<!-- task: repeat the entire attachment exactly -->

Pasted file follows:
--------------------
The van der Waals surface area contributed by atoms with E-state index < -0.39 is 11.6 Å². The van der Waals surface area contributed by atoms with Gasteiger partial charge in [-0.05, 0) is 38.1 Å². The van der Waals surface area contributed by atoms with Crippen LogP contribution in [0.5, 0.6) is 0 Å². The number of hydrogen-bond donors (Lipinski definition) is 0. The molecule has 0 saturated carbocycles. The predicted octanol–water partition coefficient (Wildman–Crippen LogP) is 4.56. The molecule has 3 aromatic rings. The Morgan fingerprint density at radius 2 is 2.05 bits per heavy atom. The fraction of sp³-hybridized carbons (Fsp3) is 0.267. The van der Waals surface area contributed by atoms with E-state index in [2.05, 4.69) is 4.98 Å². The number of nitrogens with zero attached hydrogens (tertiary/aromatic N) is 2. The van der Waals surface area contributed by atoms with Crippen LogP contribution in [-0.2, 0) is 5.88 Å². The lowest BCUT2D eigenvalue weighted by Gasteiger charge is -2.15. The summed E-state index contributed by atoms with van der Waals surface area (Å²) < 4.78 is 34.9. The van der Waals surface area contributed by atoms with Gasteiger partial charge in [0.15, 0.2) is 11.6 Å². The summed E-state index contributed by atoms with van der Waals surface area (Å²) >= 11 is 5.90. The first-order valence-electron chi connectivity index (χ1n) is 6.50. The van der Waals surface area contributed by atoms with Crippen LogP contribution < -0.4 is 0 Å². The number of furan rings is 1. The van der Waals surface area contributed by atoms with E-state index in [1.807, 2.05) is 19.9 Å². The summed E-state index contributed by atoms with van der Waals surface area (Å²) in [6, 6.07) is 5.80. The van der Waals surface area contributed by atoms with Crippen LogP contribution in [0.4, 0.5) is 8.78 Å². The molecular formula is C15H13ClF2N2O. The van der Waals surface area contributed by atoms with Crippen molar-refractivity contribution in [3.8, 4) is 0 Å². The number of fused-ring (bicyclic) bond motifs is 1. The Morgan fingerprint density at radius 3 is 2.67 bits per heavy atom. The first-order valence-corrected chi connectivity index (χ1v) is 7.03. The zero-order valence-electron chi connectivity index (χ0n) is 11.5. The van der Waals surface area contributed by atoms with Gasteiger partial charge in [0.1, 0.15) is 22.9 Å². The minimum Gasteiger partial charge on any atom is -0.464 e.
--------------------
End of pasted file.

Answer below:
The van der Waals surface area contributed by atoms with E-state index < -0.39 is 11.6 Å². The van der Waals surface area contributed by atoms with Gasteiger partial charge in [-0.05, 0) is 38.1 Å². The van der Waals surface area contributed by atoms with Crippen LogP contribution in [0.5, 0.6) is 0 Å². The number of hydrogen-bond donors (Lipinski definition) is 0. The molecule has 0 saturated carbocycles. The predicted octanol–water partition coefficient (Wildman–Crippen LogP) is 4.56. The molecule has 3 aromatic rings. The Morgan fingerprint density at radius 2 is 2.05 bits per heavy atom. The fraction of sp³-hybridized carbons (Fsp3) is 0.267. The van der Waals surface area contributed by atoms with E-state index in [2.05, 4.69) is 4.98 Å². The number of nitrogens with zero attached hydrogens (tertiary/aromatic N) is 2. The van der Waals surface area contributed by atoms with Crippen LogP contribution in [-0.2, 0) is 5.88 Å². The lowest BCUT2D eigenvalue weighted by Gasteiger charge is -2.15. The summed E-state index contributed by atoms with van der Waals surface area (Å²) < 4.78 is 34.9. The van der Waals surface area contributed by atoms with Gasteiger partial charge in [0.15, 0.2) is 11.6 Å². The summed E-state index contributed by atoms with van der Waals surface area (Å²) >= 11 is 5.90. The first-order valence-electron chi connectivity index (χ1n) is 6.50. The van der Waals surface area contributed by atoms with Crippen LogP contribution < -0.4 is 0 Å². The number of furan rings is 1. The van der Waals surface area contributed by atoms with E-state index in [1.807, 2.05) is 19.9 Å². The summed E-state index contributed by atoms with van der Waals surface area (Å²) in [6, 6.07) is 5.80. The van der Waals surface area contributed by atoms with Crippen LogP contribution in [0.4, 0.5) is 8.78 Å². The molecular formula is C15H13ClF2N2O. The van der Waals surface area contributed by atoms with Crippen molar-refractivity contribution in [3.8, 4) is 0 Å². The number of fused-ring (bicyclic) bond motifs is 1. The Morgan fingerprint density at radius 3 is 2.67 bits per heavy atom. The first-order valence-corrected chi connectivity index (χ1v) is 7.03. The zero-order valence-electron chi connectivity index (χ0n) is 11.5. The van der Waals surface area contributed by atoms with Gasteiger partial charge in [0.1, 0.15) is 22.9 Å². The minimum Gasteiger partial charge on any atom is -0.464 e.